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JDR: I think the opportunity to have your work published online is not damaging in any way; this is the time we are in: the internet has given rise to a large number of ‘poetry journals and literary and artistic publications’ and the number of ‘paper zines’ is I think in a healthy state also: there is something special about ‘holding/handling’ a printed zine/book publication: so I am happy with both options of publishing: either way, I am always very thankful and grateful for any of my work to appear in either presentation.

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GER: How important is it to get your poetry published and do you receive any response upon publication?

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JDR: ‘Publish or perish’ said Bukowski: and there is a lot of truth in this: small press poets and presses come and go with some frequency: I will write for 2 or 3 months and then focus on selecting and sending out the work to various and numerous online/paper publications: I often receive emails commenting on my work, generally they are positive comments for which I am thankful for of course: about 3 years ago I decided that I’d like to get a poem, at least, published somewhere every month and I have been fortunate enough to have achieved this so far.

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GER: What poets do you currently read and why?

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JDR: I always have books by Doug Draime: Steve Richmond: d a levy, William Wantling: close by:  I read a great deal of small press poets: publications by Holy&intoxicated Publications are by invitation only and I spend a lot of time reading for future poets and potential Holy&intoxicated Publications: something I never tire of.

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GER: How would you describe the poetry of John D. Robinson?

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JDR: Honest: no bullshit.

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GER: What projects are you currently working on?

hang in there

JDR: I am working on a chapbook by Doug Draime: some of the poems have not appeared in print form before and I am very excited about this publication: also a chapbook by the UK poet Adrian Manning: and chapbooks by Tohm Bakelas and David Boski: and George Anderson:  and Martin Appleby: all fine poets: I also have the Holy&intoxicated Publications Poetry Cards series to concentrate on as well as Broadsides:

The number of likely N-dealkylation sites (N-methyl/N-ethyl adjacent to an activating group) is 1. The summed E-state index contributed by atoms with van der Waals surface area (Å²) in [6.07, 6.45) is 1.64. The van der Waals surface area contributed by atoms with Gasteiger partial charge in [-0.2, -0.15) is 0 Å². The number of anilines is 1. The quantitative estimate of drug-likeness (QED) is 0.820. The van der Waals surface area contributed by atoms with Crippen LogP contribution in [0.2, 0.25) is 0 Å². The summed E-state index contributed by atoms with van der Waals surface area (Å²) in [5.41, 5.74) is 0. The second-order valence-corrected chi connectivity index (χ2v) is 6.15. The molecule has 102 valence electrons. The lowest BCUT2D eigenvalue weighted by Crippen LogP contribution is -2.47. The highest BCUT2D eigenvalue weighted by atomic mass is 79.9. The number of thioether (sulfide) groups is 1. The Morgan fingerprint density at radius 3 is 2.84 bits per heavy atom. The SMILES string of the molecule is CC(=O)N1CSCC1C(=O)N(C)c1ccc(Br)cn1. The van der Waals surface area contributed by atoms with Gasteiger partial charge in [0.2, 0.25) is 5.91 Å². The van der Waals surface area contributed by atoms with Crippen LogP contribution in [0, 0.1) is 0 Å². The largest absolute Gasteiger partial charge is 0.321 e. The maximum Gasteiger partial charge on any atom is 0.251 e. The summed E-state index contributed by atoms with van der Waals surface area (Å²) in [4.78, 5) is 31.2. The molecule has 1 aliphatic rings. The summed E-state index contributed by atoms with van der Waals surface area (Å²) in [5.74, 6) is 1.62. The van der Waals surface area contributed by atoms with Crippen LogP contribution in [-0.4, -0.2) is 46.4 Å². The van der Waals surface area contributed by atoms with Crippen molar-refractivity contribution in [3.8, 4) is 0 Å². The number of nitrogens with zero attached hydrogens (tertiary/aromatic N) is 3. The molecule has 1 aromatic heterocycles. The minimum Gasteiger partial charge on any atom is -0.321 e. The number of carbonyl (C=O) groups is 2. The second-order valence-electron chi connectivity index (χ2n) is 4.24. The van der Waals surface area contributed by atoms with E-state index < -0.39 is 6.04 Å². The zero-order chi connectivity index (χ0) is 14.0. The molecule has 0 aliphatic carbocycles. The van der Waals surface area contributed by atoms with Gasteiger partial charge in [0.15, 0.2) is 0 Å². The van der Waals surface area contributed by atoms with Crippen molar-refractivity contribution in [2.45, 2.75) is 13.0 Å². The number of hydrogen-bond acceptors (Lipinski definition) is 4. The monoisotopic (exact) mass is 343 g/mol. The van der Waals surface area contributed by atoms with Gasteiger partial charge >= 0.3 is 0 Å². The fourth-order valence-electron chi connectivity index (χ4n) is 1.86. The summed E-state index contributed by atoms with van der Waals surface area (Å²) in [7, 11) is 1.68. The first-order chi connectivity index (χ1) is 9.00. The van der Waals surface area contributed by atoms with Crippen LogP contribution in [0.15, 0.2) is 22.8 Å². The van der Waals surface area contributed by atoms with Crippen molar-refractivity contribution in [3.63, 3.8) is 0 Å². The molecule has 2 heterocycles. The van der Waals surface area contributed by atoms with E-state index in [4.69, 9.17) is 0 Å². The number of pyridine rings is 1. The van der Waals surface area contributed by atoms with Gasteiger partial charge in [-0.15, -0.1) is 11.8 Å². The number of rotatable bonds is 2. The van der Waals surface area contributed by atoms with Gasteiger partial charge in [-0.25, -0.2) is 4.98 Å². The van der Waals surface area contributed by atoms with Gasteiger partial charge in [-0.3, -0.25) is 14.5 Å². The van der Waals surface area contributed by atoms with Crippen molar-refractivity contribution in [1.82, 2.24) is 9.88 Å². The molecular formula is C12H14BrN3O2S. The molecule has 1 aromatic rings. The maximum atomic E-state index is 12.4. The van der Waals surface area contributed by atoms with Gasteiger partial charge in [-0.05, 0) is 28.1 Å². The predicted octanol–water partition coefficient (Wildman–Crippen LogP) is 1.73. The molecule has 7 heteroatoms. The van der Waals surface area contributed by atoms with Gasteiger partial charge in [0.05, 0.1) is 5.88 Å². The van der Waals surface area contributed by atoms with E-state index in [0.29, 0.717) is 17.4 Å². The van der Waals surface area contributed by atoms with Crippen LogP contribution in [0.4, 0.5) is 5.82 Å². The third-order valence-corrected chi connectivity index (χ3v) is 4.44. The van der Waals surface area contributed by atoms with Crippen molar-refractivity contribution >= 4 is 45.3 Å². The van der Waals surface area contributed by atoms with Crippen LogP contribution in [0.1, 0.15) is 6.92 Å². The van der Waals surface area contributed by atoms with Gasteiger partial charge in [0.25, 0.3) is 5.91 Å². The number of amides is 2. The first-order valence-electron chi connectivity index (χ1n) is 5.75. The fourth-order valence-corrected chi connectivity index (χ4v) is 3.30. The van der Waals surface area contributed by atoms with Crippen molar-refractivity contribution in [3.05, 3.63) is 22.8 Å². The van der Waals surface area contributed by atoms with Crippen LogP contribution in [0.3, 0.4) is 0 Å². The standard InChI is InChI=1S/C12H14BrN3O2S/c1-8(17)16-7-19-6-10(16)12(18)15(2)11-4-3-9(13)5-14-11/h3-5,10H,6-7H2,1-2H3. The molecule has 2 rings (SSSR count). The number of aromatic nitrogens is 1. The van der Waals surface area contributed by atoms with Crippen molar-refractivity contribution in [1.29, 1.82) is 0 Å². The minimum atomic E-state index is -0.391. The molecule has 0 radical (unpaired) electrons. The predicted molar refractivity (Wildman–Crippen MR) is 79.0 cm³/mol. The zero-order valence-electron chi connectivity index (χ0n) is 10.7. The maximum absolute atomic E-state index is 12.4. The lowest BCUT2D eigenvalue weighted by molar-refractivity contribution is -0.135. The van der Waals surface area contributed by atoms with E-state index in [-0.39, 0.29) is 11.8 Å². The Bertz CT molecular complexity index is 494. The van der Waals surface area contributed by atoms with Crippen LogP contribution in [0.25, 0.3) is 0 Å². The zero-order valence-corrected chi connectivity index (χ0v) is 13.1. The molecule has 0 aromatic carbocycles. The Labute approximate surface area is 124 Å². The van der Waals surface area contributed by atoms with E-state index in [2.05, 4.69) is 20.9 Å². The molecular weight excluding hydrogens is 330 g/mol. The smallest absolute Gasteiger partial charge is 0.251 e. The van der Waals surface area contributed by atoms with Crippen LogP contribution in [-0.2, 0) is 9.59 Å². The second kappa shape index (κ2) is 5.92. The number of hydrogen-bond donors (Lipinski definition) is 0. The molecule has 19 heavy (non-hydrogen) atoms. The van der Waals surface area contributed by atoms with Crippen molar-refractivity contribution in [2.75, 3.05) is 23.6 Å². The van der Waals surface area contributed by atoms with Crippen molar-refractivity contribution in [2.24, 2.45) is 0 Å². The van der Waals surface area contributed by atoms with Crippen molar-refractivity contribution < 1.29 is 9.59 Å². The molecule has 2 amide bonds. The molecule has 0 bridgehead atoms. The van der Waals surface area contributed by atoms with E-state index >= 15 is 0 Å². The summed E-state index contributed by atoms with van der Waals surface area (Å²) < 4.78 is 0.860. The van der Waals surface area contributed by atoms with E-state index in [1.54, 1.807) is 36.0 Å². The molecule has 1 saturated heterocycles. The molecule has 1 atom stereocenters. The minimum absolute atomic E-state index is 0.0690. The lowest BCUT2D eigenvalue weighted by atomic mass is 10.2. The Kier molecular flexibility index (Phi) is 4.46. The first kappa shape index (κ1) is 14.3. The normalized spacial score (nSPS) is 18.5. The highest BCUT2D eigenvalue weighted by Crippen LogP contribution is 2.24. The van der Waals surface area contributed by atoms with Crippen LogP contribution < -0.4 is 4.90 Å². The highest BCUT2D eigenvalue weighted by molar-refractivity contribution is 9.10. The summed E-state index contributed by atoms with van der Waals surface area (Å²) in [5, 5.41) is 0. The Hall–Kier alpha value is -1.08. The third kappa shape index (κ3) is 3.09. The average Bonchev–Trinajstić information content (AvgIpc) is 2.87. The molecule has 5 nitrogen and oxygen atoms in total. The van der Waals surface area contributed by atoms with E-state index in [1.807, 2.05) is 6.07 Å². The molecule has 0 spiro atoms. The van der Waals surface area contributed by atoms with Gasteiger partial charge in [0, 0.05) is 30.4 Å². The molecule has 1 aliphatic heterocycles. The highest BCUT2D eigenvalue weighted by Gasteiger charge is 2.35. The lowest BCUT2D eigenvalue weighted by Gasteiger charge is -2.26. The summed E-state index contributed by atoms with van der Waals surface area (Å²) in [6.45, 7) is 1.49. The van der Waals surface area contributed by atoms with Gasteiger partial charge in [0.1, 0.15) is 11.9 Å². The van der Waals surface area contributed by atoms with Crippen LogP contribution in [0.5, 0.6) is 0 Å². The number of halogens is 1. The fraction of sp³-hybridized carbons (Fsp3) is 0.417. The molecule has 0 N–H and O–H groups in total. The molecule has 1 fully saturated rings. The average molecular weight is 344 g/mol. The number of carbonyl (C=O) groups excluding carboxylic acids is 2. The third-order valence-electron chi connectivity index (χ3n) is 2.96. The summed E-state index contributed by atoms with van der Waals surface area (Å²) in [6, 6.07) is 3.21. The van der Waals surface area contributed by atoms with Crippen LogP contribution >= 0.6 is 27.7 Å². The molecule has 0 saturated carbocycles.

‘Uncollected Press’ USA  will shortly be publishing my first full collection: ‘Hang In There’: www.therawartreview.com

Chapbooks by John D. Robinson

Cowboy Hats & Railways (Scars Press 2016)

https://www.amazon.com/gp/product/1537539019/ref=x_gr_w_bb_sout?ie=UTF8&tag=x_gr_w_bb_sout-20&linkCode=as2&camp=1789&creative=9325&creativeASIN=1537539019&SubscriptionId=1MGPYB6YW3HWK55XCGG2

When You Hear The Bell, There’s Nowhere To Hide (Holy&intoxicated Publications 2016)

https://www.amazon.com/When-Hear-Bell-Theres-Nowhere/dp/0993206808

An Outlaw In The Making (Scars Publications 2017)

https://www.amazon.com/Outlaw-Making-John-D-Robinson/dp/1981468188

These Poems Stole Your Lunch Money with Bradley Mason Hamlin  (Holy&intoxicated Publications 2017)

https://www.amazon.com/These-Poems-Stole-Lunch-Money/dp/0993206875

Looking Down Both Barrels with Adrian Manning  (Holy&intoxicated Publications 2017)

https://www.amazon.in/Looking-Barrels-Adrian-Manning-Robinson/dp/0993206867

Hitting Home (Iron Lung Press 2018)

https://ironlungpress.bigcartel.com/product/hitting-home-by-john-d-robinson

In Pursuit Of  Shadows (Analog Submission Press 2018)

https://www.analogsubmission.com/product/the-pursuit-of-shadows-by-john-d-robinson

In Between The Curves  with Charles Joseph  (Holy&intoxicated Publications 2018)

https://www.amazon.ca/Between-Curves-Charles-Joseph-Robinson/dp/0993206891

Echoes Of Diablo  (Concrete Meat Press 2018)

http://adrianmanning.wixsite.com/concretemeatpress/single-post/2018/08/16/New-Chapbook-by-John-D-Robinson

Too Many Drinks Ago  (Paper & Ink Zine Publication 2018)

https://paperandinkzine.bigcartel.com/product/too-many-drinks-ago-by-john-d-robinson

Romance, Renegades & Riots  with James Gwill Thomas  (Analog Submission Press 2018)

https://www.analogsubmission.com/product/romance-renegades-riots-by-gwil-james-thomas-john-d-robinson

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g emil reutter is a writer of stories and poems and can be found at: http://gereutter.wordpress.com/

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Recommended Blogs

North of Oxford wordpress

A few places to visit on the web

Everything Literary

http://booksinq.blogspot.com/

Reflecting themes of nature, environment and ecology.

https://theplumtreetavern.blogspot.com/

Everything Literary in Boston

http://dougholder.blogspot.com/

Everything Casey

https://misanthropester.com/

Wildlife Conservation

https://chechewinnie.wordpress.com/

The Literary Page

https://smpages.wordpress.com/

Beyond Borders

https://wordpress.com/success-stories/ideas-beyond-borders/

Books and Coffee

https://cafebookbean.org/

And you can visit with our contributing editors

Diane Sahms-Guarnieri

https://dianesahmsguarnieri.wordpress.com/

g emil reutter

https://gereutter.wordpress.com/

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Two Videos From The Hudson Valley

We recently read at The Howland Cultural Center in the town of Beacon in the beautiful Hudson Valley of New York State. It was Diane’s last featured reading of the year and g read in the open. Hayden Wayne was kind enough to record the reading. We hope you have a look and enjoy. Thanks to Robert Milby for booking us. May all of you have a splendid New Year.

Best,

Diane and g